Email Newsletters, or simply newsletters, are an extremely efficient way to communicate your brand, message or whatever you want to say clearly, easily and economically. My Internet consulting firm, Dunkirk Systems, LLC, now offers newsletter services, and we have started a newsletter for our clients. As great as they are, most every one has a fatal flaw that can cause subscribers to be involuntarily unsubscribed without them knowing.
Have I scared anyone yet? It may or may not be that big of an issue, but it needs to be recognized. Just about every newsletter has an unsubscribe link which will almost instantly block the subscriber from ever getting another email from the sender. This is a good thing. Not only does it help people manage their email, but it complies with the CAN-SPAM Act. The link to unsubscribe is usually very prominent in a newsletter, and can even be in multiple places. The link is most always built into the design, and the key words there are “built into” as this means that link will be passed along with the newsletter if the email message that delivered it is forwarded to others within an email program or Web interface.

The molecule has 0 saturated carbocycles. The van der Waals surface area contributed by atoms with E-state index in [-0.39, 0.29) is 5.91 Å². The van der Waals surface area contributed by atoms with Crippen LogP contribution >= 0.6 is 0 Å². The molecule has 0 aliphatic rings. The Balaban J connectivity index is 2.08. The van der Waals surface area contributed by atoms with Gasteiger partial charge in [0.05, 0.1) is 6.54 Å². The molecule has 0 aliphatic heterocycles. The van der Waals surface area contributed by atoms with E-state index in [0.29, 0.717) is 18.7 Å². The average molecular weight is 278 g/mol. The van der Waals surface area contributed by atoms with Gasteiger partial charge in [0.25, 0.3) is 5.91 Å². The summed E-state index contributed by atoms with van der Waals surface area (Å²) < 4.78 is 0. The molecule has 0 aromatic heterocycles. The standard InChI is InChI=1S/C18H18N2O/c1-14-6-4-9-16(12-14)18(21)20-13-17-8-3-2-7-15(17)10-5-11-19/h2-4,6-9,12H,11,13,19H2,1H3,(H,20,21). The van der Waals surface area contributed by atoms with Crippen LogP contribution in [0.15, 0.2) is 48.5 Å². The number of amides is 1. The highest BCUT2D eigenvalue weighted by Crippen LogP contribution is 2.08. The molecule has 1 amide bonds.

In other words, if you receive an email from someone containing a forwarded newsletter, if you click on the unsubscribe link in the newsletter, you have unsubscribed that person from it! As my 15-month old daughter would say, “uh-oh.” It is not to say every time a newsletter is forwarded this will happen, rather it is to say there is a reality it can happen and everybody needs to be aware of it.
So how can this be prevented? The person who received the newsletter and wants to forward it to others can simply delete the link from the message before they send it. That is, if they remember to. For the newsletter sender, they can always add a “forward to a friend link” to the newsletter as many email marketing services offer this, including Dunkirk. Some may either ignore this or may choose not to use it, namely as the forwarder may not want their recipients tracked. Plus it’s much easier to hit the forward button in an email program and enter a few auto-completed recipients and press send instead of using a forward function of a newsletter.
Just some friendly advice for readers of The Hot Iron, as well as a call to action to email marketing services to brainstorm ideas to prevent this. In case you were wondering if I have ever unsubscribed anyone from a newsletter inadvertently, I plead the fifth!Business • Technology • (3) Comments • Permalink
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